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Folk: Irish Traditional Moods: Type: Lyrical World: Celtic

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Dick Hogan

About Dick Hogan

Tipperary man, Dick Hogan, born in Roesboro, Tipperary and at the age of twelve moved to Foildarrig, Cappawhite in the Slieve Phelim mountains in mid west Tipperary close to the Limerick border, a place where Dick says traditions die hard. He can never remember a time when he didn’t sing and that he must have been singing before he was born at all. His father was a very good singer, mostly of John McCormack songs and rebel ballads of the Tipperary area. His mother also had the words of countless songs and they could both quote reems of poetry off by heart. Dick attended the Christian Brothers school in Tipperary town where all the students were taught the famous old nationalistic ballads from the Christian Brothers own published song book. He was also heavily influenced by the old radio programmes, the Waltons, Take the Floor with Dingo, and the sponsored programmes where the dominant songs came from John McCormack, Delia Murphy, Joe Lynch and Brendan O’Dowda.
Dick went to Dublin as a young man of just seventeen years of age as a trainee technician in the then Department of Posts and Telegraphs. By an amazing coincidence his first foreman was none other than Frank O’Dowda, a brother of Brendan O’Dowda, the famous singer of Percy French songs. Frank soon introduced him to Brendan’s fan club, “The Brendan O’Dowda Circle” and shortly after he went on a trip to Belfast with Brendan and a few others where Brendan was doing a concert in what was then the Grove Theatre.

From that day to this he has been traveling all over Ireland in quest of Traditional music and song. Dick produced a highly acclaimed album which he launched in 1997 called the “Wonders of the World”. The title was very aptly chosen and tells a lot about Dick’s character. It was a complex album where every track was given different musical treatment from many of Dick’s old friends, amongst the most famous and most accomplished traditional musicians in Ireland. There are three songs on the album with accompaniment by the R.T.E. Concert Orchestra. One acclaimed broadcaster and critic, John O’Regan, described it as a staggeringly brilliant collection and urged everyone to hear it.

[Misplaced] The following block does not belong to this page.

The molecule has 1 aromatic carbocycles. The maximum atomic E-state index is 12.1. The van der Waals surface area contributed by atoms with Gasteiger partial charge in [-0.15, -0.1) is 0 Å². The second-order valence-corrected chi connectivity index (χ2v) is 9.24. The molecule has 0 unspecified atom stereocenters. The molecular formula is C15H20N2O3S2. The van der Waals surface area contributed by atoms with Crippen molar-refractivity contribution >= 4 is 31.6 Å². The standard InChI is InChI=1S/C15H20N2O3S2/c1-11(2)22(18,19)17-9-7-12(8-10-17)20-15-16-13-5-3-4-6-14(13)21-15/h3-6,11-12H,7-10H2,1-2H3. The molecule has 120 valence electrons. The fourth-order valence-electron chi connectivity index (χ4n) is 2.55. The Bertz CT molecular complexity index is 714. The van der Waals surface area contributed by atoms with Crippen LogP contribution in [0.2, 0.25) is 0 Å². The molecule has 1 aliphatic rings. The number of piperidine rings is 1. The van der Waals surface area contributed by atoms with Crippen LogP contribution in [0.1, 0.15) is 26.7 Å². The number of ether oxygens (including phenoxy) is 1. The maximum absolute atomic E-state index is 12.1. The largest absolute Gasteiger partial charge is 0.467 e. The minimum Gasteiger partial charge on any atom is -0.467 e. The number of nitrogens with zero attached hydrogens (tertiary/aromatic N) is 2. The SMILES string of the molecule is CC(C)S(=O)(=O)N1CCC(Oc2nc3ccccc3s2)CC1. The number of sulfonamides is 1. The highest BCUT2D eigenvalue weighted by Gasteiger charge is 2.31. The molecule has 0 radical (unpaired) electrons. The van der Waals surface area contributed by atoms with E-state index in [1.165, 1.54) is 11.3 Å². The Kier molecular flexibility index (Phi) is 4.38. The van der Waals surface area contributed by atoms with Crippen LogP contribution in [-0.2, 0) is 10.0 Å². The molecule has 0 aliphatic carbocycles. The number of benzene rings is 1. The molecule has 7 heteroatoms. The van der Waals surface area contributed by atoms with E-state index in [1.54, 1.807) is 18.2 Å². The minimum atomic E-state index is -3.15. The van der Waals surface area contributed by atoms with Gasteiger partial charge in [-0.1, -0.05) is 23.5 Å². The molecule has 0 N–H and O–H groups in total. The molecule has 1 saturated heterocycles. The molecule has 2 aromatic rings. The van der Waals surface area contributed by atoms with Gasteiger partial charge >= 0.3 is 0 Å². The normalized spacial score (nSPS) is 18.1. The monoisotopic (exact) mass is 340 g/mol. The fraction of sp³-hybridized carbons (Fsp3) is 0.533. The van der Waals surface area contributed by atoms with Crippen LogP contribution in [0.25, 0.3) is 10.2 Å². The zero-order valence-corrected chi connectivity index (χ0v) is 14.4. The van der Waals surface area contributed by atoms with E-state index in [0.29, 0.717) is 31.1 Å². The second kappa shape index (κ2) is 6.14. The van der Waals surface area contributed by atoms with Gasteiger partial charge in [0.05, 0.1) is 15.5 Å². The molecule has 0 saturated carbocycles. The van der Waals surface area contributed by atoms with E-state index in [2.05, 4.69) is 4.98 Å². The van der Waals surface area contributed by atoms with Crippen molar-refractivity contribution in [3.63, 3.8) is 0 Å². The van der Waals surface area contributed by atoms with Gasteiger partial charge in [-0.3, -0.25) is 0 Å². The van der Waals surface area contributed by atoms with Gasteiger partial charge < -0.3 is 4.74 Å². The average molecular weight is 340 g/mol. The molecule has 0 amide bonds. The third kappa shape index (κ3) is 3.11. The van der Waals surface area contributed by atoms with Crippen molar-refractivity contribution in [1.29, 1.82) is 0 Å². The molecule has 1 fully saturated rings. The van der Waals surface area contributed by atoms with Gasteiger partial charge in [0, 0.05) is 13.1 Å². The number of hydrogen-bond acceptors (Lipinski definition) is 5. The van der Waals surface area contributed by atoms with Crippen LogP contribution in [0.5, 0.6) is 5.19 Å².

Dick has toured in many parts of the world, having been to the USA more than a dozen times with the Slievenamon set dancing group and the Merchant Céilí group. He also has an All Ireland medal for set dancing. Dick and his wife Bridget who is known to sing occasionally and also an All Ireland champion set dancer travelled all over Ireland with the famous set dancing maestro Connie Ryan helping with the revival of old set dances which were largely forgotten. He also toured in Russia with the Shaskeen Céilí band. He has been to many parts of Europe and South Africa but his proudest moment was when on a tour of Australia, Hong Kong and China he sang the great old favourite, “If We Only Had Old Ireland Over Here”, for a crowd of more than 70,000 people in the centre of the Melbourne Cricket Grounds, the most hallowed stadium in Australia and at the time the largest stadium in the world capable of holding up to 103,000 people. The date was the 9th October 1999. The occasion was the first of two games in the Ireland/Australia rules football matches which at the time marked a major revival of interest in these games. He was with the Merchant Céilí group on the stage that day where he sang the song unaccompanied. His idols are the great folklore collector, piper, singer and story teller, Séamus Ennis, the incomparable sean nós singer from the Ring gaeltacht in county Waterford, Nioclás Tóibín, who he visited on several occasions to listen to and record with his long time friend and noted authority on such matters, Éamonn Ó Bróithe. John Count McCormack who Dick insists was the greatest master singer ever recorded and the greatest lyric tenor of them all, and to whom every aspiring singer should listen every moment they can spare, irrespective of what type of singing they wish to pursue, and lastly the renowned Donegal fiddle player, Johnny Doherty, who Dick says simply puts a spell on him and brings him back three hundred years in time just as does the singing of Nioclás Tóibín.

His album has been played many times on BBC and RTE radio and is frequently heard on local radio stations all over the country. He has appeared several times on RTE television as a singer and numerous times as a set dancer on BBC and RTE television. Dick and his wife Bridget also featured as set dancers in two films, “September” and “Scarlet”.

In July 2013 he has launched the largest and most varied collection of Traditional songs ever recorded by an Irish singer. The project is titled, “The Hogan Collection” and is accompanied by a 300 page songbook.


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